Every once in a while, I post that I'm thinking about the lesson of the umbrella man. I feel like I should explain what the umbrella man is and what I think the lesson is. Since I am essentially Wikipedia on a couple of subjects, I wanted to add to my collection:
The umbrella man was a man in the infamous Zapruder film and other photographs that were taken during the JFK assassination. The man was holding an umbrella which he opened as the limousine approached. He put on kind of a show. Because it was the JFK assassination, there were conspiracy theories trying to point this man as someone who was signaling when to shoot the President or maybe he was concealing a shooter from view on the film. The man did not know he was so wanted by the public until an appeal from the House Select Committee on Assassinations initiated a public appeal to find out who this man was.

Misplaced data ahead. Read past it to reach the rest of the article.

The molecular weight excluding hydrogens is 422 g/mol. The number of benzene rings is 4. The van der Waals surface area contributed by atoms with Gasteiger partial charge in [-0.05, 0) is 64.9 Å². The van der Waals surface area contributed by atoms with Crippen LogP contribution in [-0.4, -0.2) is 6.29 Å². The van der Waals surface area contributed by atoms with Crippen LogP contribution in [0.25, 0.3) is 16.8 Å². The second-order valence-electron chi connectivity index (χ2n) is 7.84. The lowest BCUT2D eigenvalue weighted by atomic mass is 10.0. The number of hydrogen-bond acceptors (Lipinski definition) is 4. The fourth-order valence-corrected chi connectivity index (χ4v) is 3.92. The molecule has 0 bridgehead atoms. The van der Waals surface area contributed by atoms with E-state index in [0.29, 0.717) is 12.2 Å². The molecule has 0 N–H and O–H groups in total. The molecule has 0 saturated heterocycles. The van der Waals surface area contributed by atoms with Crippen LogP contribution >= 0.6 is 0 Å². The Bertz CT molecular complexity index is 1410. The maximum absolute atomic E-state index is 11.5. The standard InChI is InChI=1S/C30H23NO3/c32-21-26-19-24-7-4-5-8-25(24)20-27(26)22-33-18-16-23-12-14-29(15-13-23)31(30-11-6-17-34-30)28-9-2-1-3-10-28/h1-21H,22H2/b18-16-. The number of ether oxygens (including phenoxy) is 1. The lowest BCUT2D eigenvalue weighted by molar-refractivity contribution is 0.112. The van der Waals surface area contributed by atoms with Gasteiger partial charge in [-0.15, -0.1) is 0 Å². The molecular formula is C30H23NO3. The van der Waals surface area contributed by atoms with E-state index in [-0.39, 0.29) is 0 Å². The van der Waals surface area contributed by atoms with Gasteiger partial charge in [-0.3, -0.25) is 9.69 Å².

Instead of signaling for an assassination or to conceal his fellow conspirators, he was doing something much more complicated. He was protesting the support of Kennedy's father for the great appeaser, Neville Chamberlain. His argument was that the black umbrella was the trademark fashion accessory of Chamberlain and since Kennedy's thesis was on appeasement, he would get this strange protest.
This protest, if seen, by Kennedy probably never registered. Instead, we were left for 15 years wondering what this man was doing.
The lesson to me is that people do strange things for strange but almost always their own reasons. If someone is doing something strange, there is, in all probability, a much more unlikelier explanation of why they are doing what they are doing. Instead of jumping to conspiracy theories or what we seem to think are crazy explanations, we should try to address the person committing the action for the explanation. Or we can just stop deciding the reason someone takes a particular action.